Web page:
Rehabilitation Management and Treatments
Available or current treatment guidelines
Mild lymphedema (stage 1) is managed with compression garments and manual lymphatic drainage (MLD); a 2015 Cochrane Review found this is the group that might benefit most from combined therapy.
Moderate to severe lymphedema (stage 2 and 3) is managed with a more aggressive regimen with complete decongestive therapy (CDT).
CDT generally includes the following:
- Manual lymphatic drainage (MLD) or therapy; this is meant to stimulate and direct lymphatic flow to reduce edema.
- Short stretch/inelastic compression bandaging; this works in concert with muscle activity to improve lymph clearance. They have a low resting and high working pressure, and are highly recommended during exercise and strenuous activities.
- Compression garments; prefabricated or custom fit pressure garments (most commonly prescribed are 20-30 mmHg, 30-40mmHg, and rarely 40-50mmHg).4 They are worn after maximizing volume reduction and for prevention. The compression sleeves or stockings have a high resting and low working pressure, and therefore, night time use is contraindicated.
- Skin hygiene to minimize infection risk.
- Decongestive exercises in conjunction with individualized MLD therapy, including active range of motion.
- Intermittent pneumatic compression (IPC); sequential compression devices used adjunctively with MLD. This may be appropriate in selective patient populations after a thorough clinical evaluation. Risks may include increasing fibrosis due to increased removal of fluid and genital swelling.
One study showed compression garments with exercise and massage was about 2.4 times more effective than exercise and massage alone.10
Complete decongestive therapy may be divided into two phases: a clinic-based decongestive therapy phase and a home self-management phase. The first phase may last up to 12 weeks, while the second requires a life-long commitment by the patient to avoid exacerbations and complications.
MLD is performed by trained physical or occupational therapists. There are several different MLD schools (e.g., Foldi, Vodder, and Lerner) with unique approaches to this technique. However, all MLD treatments focus on moving lymph fluid from peripheral lymphedematous regions to more centrally located “healthy” lymphatic regions. The low-stretch bandaging serves to prevent re-accumulation of the edema fluid between MLD treatments.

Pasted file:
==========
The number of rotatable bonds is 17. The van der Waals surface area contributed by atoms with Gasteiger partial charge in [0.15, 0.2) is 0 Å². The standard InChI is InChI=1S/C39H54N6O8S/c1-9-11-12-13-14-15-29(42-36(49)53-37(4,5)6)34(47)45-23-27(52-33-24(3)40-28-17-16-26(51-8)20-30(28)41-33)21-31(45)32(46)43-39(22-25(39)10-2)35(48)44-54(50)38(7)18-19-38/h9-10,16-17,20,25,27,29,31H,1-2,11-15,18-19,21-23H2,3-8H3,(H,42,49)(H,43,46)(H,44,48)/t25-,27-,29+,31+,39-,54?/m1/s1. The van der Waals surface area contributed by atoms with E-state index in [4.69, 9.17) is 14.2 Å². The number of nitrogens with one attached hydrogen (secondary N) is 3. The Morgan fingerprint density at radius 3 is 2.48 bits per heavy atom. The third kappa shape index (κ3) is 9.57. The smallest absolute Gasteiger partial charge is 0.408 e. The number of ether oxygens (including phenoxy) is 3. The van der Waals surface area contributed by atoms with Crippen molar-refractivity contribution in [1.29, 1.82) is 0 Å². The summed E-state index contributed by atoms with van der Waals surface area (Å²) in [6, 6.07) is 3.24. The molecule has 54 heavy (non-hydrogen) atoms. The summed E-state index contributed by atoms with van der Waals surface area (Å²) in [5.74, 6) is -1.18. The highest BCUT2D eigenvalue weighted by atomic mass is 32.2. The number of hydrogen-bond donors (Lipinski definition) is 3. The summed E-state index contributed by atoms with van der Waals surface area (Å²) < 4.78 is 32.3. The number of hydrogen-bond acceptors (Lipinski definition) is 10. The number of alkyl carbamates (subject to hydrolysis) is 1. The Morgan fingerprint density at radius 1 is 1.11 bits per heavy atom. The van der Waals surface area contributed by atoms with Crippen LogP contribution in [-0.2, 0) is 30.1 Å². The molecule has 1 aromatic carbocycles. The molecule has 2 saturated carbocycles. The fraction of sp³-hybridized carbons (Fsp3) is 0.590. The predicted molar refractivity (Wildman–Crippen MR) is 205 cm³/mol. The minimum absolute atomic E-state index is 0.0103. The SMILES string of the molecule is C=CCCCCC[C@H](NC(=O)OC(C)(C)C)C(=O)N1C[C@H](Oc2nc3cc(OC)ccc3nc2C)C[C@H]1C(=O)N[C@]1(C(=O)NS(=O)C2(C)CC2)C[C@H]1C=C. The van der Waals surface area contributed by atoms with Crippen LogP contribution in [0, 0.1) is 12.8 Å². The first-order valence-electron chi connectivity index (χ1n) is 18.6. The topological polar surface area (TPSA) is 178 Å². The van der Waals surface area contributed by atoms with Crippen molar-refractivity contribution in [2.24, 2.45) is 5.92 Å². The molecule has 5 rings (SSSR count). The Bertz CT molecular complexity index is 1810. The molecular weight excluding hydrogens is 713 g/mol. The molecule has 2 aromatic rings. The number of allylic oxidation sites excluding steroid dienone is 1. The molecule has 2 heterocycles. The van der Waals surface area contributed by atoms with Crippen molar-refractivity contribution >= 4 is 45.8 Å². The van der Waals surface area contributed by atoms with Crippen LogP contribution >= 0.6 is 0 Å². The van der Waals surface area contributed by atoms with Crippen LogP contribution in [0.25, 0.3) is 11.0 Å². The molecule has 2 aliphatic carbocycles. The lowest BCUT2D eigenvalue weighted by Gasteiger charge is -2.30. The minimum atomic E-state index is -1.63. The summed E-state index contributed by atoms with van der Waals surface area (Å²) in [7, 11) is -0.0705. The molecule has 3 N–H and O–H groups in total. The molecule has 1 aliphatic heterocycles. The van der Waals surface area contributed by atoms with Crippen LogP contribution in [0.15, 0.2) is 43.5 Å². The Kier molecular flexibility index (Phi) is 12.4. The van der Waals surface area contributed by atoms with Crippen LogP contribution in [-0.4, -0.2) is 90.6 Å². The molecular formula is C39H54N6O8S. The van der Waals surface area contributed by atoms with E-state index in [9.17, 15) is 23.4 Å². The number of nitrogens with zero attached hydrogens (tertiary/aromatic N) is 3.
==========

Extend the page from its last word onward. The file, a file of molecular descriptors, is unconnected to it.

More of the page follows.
Pharmacologic agents to augment proteolysis have had variable results and there is no mainstay pharmacologic treatment for lymphedema. The benzopyrones (e.g., coumarin) are best known but are hepatotoxic with long-term use.11 Diuretics are generally ineffective, and only limited information is available regarding bioflavonoids. A 2008 study compared standard of care with mesenchymal cells injected into the lymphedematous extremity: volume reduction occurred in both groups, with 81% reduction in those treated with stem cells and 55% in those treated with CDT.12
Surgical procedures include resection (debulking); reductive techniques like direct excision and liposuction; and physiologic procedures aimed at treating the fluid component, like lymphovenous bypass or vascularized lymph node transplant (VLNT). Studies suggest VLNT is a promising technique that can be used to restore lymph drainage in people with early stage disease.12
At different disease stages
New onset/acute (see above)
- includes potential curative interventions (see above)
- includes symptom relief (see above)
- includes rehabilitation strategies that intend to stabilize or optimize function or prepare for further interventions at later disease stages (see above)
Subacute (see above)
- Self-management: includes self-MLD, skin hygiene, routine self-examination (e.g., for infection, increased edema), consistent wearing and proper fit of compression garments, weight control and exercise, and may also include intermittent use of IPC.
- Resistive and aerobic/cardiovascular exercise may be added to regain strength and endurance.
Pre-terminal or end of life care
- Focused on aggressive management of distressing symptoms
Weight control, skin care and hygiene should be advised during all stages.
Patient & family education
Since self-management is key to successful control of lymphedema, proper patient and family education and training in long-term self-management is crucial. This includes self MLD, self-bandaging, wearing schedule for compression garments, hygiene, monitoring for signs and symptoms of cellulitis.
Measurement of Patient Outcomes:
Subjective symptom relief should be assessed, and objective measures of limb volume and/or circumference may be performed. Range of motion and performance of activities of daily living (ADLs) or ambulation should be tracked as applicable.
Cutting Edge/ Emerging and Unique Concepts and Practice
Cutting edge concepts and practice